History of roulette


The genesis of Roulette (a French word meaning small wheel) is shrouded in mystery. This aura of mystery is reinforced by the belief that Roulette is a "demonic" game. In fact, if you add up all the numbers in the game from 1 to 36, you get 666: the devil's number.


However, this is an "ancient" origin. The history of roulette seems to begin in the time of the ancient Greeks. In fact, it seems that they were the first to invent a rudimentary form of roulette using wagon wheels.


Even the ancient Romans, especially the legionaries, are part of the history of roulette: in fact, it seems that they played roulette using a shield that was spun on the tip of a spear. Other sources on the history of roulette say that the Greeks played with the shield and the Romans with the wheel.

It is likely that both played both games.


 There is also a hypothesis about a Chinese origin of Roulette : it seems that in ancient China a game with 37 animal statuettes arranged in a "mystical" way was widespread.


Roulette is most likely a fusion of two games:


  • The Italian game "Goose
  • The English game "EO" ("Even" - "Odd", even and odd)
  • Other games also seem to have had some influence on the birth of Roulette: Roly-Poly, Reiner, Ace of Hearts and the Italian Biribi.


The prototype of modern roulette is attributed to the French scientist Blaise Pascal, known for his studies on probability. While researching perpetual motion, he created the first roulette in 1655.


However, the first "official" reference to roulette as a game comes not from France, but from Canada. In 1758, a law banning certain games in Quebec included roulette. This "Canadian appearance" contributes to the doubts about the true origin of the game. However, many believe that the term roulette in the Canadian case refers to an old table game and not to a "type" of French roulette.


The first complete description of the game is found in a book published in France in 1801. It is a French novella, La Roulette, ou le Jour, by Jaques Lablee, which describes the game at the Palais Royal in Paris in 1796. Yes, it was a cylinder with alternating red and black numbers, zero and double zero. The zero was red and the double zero was black; but the colors were not paid with the publication of these combinations.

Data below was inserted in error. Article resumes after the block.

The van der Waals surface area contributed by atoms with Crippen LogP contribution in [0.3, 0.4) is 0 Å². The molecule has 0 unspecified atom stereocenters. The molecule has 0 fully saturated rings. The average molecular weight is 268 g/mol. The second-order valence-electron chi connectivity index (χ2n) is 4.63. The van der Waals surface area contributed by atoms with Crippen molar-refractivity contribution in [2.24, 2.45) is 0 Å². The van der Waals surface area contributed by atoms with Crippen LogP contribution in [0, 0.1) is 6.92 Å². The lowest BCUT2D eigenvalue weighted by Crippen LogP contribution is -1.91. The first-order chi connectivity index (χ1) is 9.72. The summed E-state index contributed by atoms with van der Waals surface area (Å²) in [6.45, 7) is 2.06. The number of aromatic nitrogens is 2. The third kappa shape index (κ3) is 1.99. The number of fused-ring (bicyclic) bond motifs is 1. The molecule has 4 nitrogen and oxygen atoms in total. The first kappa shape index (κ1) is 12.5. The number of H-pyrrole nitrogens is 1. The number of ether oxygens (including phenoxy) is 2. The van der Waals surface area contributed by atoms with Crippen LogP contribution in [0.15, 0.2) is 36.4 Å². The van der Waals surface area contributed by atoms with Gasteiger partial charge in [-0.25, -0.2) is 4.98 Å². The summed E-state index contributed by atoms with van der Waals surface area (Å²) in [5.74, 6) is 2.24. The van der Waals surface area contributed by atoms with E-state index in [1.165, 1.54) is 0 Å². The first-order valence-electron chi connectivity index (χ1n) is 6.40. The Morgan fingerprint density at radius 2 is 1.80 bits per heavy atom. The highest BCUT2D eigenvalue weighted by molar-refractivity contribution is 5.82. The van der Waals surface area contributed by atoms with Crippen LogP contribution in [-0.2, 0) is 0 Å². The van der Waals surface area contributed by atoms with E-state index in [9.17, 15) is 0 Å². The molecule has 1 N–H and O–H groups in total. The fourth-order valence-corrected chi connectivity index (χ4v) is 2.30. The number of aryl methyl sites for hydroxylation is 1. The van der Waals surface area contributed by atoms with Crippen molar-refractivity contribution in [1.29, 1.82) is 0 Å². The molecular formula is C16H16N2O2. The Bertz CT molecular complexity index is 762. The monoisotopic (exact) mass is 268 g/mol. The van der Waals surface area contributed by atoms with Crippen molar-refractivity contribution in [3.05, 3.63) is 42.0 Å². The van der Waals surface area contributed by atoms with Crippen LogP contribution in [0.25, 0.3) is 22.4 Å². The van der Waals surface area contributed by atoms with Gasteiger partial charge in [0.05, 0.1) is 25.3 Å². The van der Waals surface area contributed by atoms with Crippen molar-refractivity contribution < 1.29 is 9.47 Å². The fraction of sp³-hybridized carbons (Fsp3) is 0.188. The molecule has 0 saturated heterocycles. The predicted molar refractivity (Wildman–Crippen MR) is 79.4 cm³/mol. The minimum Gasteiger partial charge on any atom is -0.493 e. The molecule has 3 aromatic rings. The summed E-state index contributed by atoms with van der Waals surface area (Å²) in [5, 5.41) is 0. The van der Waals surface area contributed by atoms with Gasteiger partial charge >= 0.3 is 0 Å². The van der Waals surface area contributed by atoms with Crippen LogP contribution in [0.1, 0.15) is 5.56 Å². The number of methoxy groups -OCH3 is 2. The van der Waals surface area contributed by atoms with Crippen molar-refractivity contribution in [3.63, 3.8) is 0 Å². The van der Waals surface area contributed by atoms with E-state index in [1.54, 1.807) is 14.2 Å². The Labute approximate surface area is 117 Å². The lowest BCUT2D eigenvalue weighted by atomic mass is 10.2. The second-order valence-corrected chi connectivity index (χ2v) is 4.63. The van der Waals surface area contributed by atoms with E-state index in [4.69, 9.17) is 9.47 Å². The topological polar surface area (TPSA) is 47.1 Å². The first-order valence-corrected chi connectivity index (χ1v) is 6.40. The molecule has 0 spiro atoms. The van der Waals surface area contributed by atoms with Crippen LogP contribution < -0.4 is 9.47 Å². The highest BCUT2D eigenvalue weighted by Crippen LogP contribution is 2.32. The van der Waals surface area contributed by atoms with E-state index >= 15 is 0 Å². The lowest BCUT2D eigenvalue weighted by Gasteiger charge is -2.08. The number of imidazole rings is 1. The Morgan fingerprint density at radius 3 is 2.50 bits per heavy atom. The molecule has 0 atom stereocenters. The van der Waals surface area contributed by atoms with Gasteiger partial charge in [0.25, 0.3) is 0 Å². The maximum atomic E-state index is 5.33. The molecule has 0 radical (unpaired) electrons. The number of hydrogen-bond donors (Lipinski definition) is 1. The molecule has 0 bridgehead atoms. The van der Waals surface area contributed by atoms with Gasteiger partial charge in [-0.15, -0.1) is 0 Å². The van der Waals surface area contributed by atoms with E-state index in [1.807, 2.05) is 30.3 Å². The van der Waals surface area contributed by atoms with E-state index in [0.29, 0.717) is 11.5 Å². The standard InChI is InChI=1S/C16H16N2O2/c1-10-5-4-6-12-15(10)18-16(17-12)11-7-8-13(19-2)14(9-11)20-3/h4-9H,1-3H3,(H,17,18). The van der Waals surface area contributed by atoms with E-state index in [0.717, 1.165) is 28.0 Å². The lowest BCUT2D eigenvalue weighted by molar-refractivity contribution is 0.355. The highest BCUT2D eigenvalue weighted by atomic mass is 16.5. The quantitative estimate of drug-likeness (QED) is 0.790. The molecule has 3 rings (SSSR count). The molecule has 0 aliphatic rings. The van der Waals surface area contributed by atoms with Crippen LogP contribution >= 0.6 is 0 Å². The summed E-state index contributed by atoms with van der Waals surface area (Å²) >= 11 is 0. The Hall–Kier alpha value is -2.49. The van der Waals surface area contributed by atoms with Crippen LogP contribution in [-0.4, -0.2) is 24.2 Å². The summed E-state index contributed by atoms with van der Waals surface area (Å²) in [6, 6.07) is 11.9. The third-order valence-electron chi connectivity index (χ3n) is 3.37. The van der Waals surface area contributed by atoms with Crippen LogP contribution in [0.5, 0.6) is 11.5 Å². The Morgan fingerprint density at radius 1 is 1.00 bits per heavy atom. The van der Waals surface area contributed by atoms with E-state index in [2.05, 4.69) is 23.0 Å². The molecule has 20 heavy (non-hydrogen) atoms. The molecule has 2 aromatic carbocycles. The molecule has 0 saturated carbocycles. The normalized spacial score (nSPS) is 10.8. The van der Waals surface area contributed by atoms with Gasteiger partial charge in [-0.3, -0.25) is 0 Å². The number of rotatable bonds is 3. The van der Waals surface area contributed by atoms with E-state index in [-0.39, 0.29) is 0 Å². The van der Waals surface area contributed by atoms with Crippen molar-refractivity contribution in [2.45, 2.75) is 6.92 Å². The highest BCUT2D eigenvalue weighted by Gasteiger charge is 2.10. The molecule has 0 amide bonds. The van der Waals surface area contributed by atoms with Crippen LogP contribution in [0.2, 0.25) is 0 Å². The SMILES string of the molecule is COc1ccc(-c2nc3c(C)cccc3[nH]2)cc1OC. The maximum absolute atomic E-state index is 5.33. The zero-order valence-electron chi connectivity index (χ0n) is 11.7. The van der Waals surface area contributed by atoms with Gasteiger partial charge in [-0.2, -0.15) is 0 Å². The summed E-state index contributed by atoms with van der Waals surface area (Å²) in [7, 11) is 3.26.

At the beginning of the 19th century, the color green was used for both zeros to avoid confusion.


In 1837 Louis Philippe ordered the closure of all casinos and gambling houses in France. Many managers emigrated to Germany. Among them, we remember the brothers Francois and Louis Blanc: in 1840, they arrived in Hamburg and acquired the local casino. They also had a winning idea: in 1843 they decided to abolish the double zero, which forced the opposing casinos to follow the same policy in order not to see their customers run away.


In 1856, he opened the Monte Carlo Casino, but it did not have the desired success, so much so that Princess Carolina called on Blanc to revive its fortunes. After an initial refusal, Blanc accepted the proposal and in 1863 founded the Société des Bains de Mer et du Cercle des Etrangers (the company's investors included the Bishop of Monaco and Cardinal Pecci, who would become Pope Leo XIII). The company received the casino concession for 50 years, until 1913.


Here is an excerpt from a very beautiful book that cannot be found in Italy, fundamental for understanding the history of roulette.


Gros Jeu - histoire secrète de Monte-Carlo (1953), which gives an idea of the situation of the game at the beginning of the 20th century:


"Between the end of the 19th century and the beginning of the 20th century, after a series of exceptional years, peace finally reigned in Europe. The Boer War, which took place in a part of the world far from Monaco, did not affect the tranquillity of the Principality or its own situation. England was rich, the United States was prosperous, France was recovering from the hardships of the war of 1870 and the heavy indemnity demanded by Prussia.


The French no longer pay inheritance taxes and relatively little income tax. The world is full of rich and idle people with no other purpose in life than to have fun, with no other passion than gambling. Nightclubs were not yet known, there was little dancing, very little tennis and golf, and no bridge at all.


Gambling techniques, especially trente-et-qurante and roulette, were the most popular topics of conversation at the time, as was canasta around 1950. Newspapers and magazines devoted a series of articles to the various playing systems and their respective effectiveness........"


The closure of the German casinos helped to attract more users to Monte Carlo, helping to create the myth that still exists today.


Roulette was introduced in America at the time of the French Revolution. In fact, some French immigrants brought roulette to Louisiana, and New Orleans became the American gambling capital, exporting roulette to other cities.


"Primitive" American roulette had 0, 00 and a sort of "triple 0" represented by the image of "Eagle A". There were also numbers from 1 to 28. Soon the numbers were increased to 36 and the eagle was removed. Even today, the double 0 remains, although in the main casinos it is possible to find some single 0 roulette (European Roulette), where the minimum bets are usually high.